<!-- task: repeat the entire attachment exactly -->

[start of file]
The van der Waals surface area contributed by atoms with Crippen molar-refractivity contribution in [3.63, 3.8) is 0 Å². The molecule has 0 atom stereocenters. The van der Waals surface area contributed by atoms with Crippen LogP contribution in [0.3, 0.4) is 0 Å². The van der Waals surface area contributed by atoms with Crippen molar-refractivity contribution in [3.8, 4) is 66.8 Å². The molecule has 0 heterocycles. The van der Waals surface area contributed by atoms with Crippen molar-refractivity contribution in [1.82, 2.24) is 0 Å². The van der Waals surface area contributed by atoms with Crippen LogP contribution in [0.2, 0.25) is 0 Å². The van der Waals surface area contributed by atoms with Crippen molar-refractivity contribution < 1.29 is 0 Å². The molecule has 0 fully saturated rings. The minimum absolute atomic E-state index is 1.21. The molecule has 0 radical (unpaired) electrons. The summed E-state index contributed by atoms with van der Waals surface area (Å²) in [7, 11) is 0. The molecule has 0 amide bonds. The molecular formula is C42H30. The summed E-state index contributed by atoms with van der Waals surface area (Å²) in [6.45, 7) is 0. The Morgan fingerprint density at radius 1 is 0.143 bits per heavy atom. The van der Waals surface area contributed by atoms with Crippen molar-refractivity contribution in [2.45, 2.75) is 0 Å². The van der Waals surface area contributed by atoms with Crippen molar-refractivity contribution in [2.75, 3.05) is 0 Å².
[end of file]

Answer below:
The van der Waals surface area contributed by atoms with Crippen molar-refractivity contribution in [3.63, 3.8) is 0 Å². The molecule has 0 atom stereocenters. The van der Waals surface area contributed by atoms with Crippen LogP contribution in [0.3, 0.4) is 0 Å². The van der Waals surface area contributed by atoms with Crippen molar-refractivity contribution in [3.8, 4) is 66.8 Å². The molecule has 0 heterocycles. The van der Waals surface area contributed by atoms with Crippen molar-refractivity contribution in [1.82, 2.24) is 0 Å². The van der Waals surface area contributed by atoms with Crippen LogP contribution in [0.2, 0.25) is 0 Å². The van der Waals surface area contributed by atoms with Crippen molar-refractivity contribution < 1.29 is 0 Å². The molecule has 0 fully saturated rings. The minimum absolute atomic E-state index is 1.21. The molecule has 0 radical (unpaired) electrons. The summed E-state index contributed by atoms with van der Waals surface area (Å²) in [7, 11) is 0. The molecule has 0 amide bonds. The molecular formula is C42H30. The summed E-state index contributed by atoms with van der Waals surface area (Å²) in [6.45, 7) is 0. The Morgan fingerprint density at radius 1 is 0.143 bits per heavy atom. The van der Waals surface area contributed by atoms with Crippen molar-refractivity contribution in [2.45, 2.75) is 0 Å². The van der Waals surface area contributed by atoms with Crippen molar-refractivity contribution in [2.75, 3.05) is 0 Å².